On a recent visit to Bordeaux, I gained an entirely different impression and it seemed generally that there had been a great improvement in the quality of second wines. Possibly a contributory factor was that many of the wines I tasted were from the recent excellent 2009 vintage, but beyond quality per se, it seemed that the second wines showed better representations of communal typicity and genuine resemblance with the styles of the grand vins. As I was tasting at chateaux, I did not have the opportunity to compare second wines with other wines at similar price points; perhaps they too have improved equally. One factor that may have contributed to an improvement in the relative quality of the second wines is that now they too are subject to selection; the rejected lots may go into a third wine or be sold off. “The second wine used to be a dumping ground – everything was put in it – but now it’s much more an independent brand, and there is selection for it,” says Bruno Eynard at Chateau Lagrange. John Kolasa at Chateau Rauzan Ségla sees it also as a spin-off from the recent swingeing increase in prices. “The improvement in second wines is due to the increase in pricing, which drove people away from the grand vins to the second wines.”

My tastings may also have been biased by the fact that they included some of what are always the very best second wines, those of the Premier Grand Cru Classés, which usually sell at prices around those of second growths. Although their second wines will be ready to drink sooner than the grand vins, I’m not sure there’s going to be so much difference as to justify the old description of second wines: certainly these at least are not for instant gratification. It remains true that most second wines still have more Merlot than the corresponding grand vins, but the reasons may have shifted a bit. Problems with Merlot becoming too ripe limited the amount that could be used in some grand vins in 2009 and 2010. An incidental consequence is that some second wines have higher alcohol levels than the grand vins, a real inverse of the traditional situation that the best wines came from the ripest grapes.

Are second wines good value? That’s the crux of the matter and I’m not sure I have a clear answer yet. When they did not seem to represent the style of the chateau, I felt that they could never be good value, no matter how much less in price than the grand vin, because they could not aspire to be the real thing. Now it seems that the quality and style are there; but lifted up by the huge increase in prices in 2009 and 2010, and the failure to reduce prices sufficiently in 2011, the wines seem expensive.

Tasting notes

Carruades de Lafite, 2011

Dark purple color. Fresh black fruits on nose with just a whiff of blackcurrants. Quite tight and constrained on the palate, showing elegant but tight fruits with firm tannins. At this moment it gives an impression of coming from somewhere between Pauillac and St. Julien, with the tautness of St. Julien but also the power of Pauillac. Slowly fruits of red and black cherries release in the glass. There’s a touch of heat on the finish. Very fine.   12.7% 90 Drink 2016-2026.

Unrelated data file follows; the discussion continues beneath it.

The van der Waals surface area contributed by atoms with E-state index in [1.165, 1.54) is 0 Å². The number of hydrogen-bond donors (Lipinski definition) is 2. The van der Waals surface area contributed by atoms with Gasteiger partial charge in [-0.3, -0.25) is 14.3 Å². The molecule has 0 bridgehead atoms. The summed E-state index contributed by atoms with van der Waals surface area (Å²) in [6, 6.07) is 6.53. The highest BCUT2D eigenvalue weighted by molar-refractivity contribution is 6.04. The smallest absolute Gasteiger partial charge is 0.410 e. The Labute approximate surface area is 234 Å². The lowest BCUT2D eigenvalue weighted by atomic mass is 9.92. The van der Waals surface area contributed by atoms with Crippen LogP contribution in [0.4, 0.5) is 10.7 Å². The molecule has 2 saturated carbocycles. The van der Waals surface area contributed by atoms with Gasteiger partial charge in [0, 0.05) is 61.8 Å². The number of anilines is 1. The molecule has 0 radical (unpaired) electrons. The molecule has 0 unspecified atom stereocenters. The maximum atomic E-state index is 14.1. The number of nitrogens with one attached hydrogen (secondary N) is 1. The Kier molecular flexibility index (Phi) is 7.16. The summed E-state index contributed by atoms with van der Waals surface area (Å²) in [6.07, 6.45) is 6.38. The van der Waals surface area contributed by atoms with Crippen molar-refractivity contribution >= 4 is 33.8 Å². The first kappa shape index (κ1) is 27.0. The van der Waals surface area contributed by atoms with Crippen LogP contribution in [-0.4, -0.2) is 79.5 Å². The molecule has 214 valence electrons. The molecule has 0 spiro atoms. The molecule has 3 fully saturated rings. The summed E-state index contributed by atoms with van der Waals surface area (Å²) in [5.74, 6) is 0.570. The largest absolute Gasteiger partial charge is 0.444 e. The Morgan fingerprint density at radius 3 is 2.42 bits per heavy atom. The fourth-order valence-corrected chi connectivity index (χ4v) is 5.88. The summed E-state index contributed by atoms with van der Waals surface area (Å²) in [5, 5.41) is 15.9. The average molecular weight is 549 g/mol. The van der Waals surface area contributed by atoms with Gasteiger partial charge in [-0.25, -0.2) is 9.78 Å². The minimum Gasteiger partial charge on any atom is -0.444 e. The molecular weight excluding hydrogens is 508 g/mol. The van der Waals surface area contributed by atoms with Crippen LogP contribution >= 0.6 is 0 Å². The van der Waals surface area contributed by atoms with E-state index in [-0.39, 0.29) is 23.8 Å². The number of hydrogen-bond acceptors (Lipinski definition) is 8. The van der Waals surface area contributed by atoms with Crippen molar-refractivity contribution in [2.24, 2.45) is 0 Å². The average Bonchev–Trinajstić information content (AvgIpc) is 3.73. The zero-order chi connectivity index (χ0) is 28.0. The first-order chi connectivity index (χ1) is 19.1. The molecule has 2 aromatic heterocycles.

Château Lafite Rothschild, 2011

Dark purple color, almost inky. Sight impression of nuts as well as black fruits on the nose. Fruits are more rounded, deeper, concentrated than on the Carruades, in fact more Pauillac-ish. Tight and reserved with fine tannins evident on finish. A very fine, classic structure for aging.   12.7% 92 Drink 2017-2032.

Pavillon Rouge du Château Margaux, 2011

Rather stern, brooding, black impression on nose. Dense fruits on palate with slightly nutty aftertaste. Insofar as you can tell at this early stage, this is more approachable than the grand vin because the structure isn’t so apparent, but it is pretty dense for a second wine. The style is somewhat similar to the grand vin, but with less roundness.   13.0% 90 Drink 2016-2026.

Château Margaux, 2011

Even sterner and more brooding than the Pavillon Rouge. Great fruit density hides the structure more than in the second wine, but then the austerity kicks in on the finish. Very dense and backward with the highest IPT (measure of tannins) ever recorded at Chateau Margaux. The vanillin or new oak is evident, but the nuttiness and perfume comes up the glass, suggesting a fragrant future.  92 Drink 2018-2030.

La Parde de Haut-Bailly, 2011

Fresh nose of youthful red berry fruits; the fresh, light, palate follows with a slight bite on the finish, perfectly pleasant, but – at least not at this stage – showing much character. It’s quite a fine, elegant, style, and slowly some more chocolaty notes emerge on the finish, suggesting that the wine may round out as it develops, but I have some question as to how far this vintage really reflects the style of the chateau.

Château Haut Bailly, 2011

There’s an impression of sweet, ripe, black fruits on the nose. It’s ripe and round on the palate with nice freshness, with a touch of chocolate coating from smooth, supple, tannins. Overall a light, elegant, impression with a faint suggestion of the classic cigar box, in fact a very characteristic Pessac. Not a great vintage, but certainly a good one that should show well for the mid term. The step up in quality from Le Parde is really obvious.   12.8%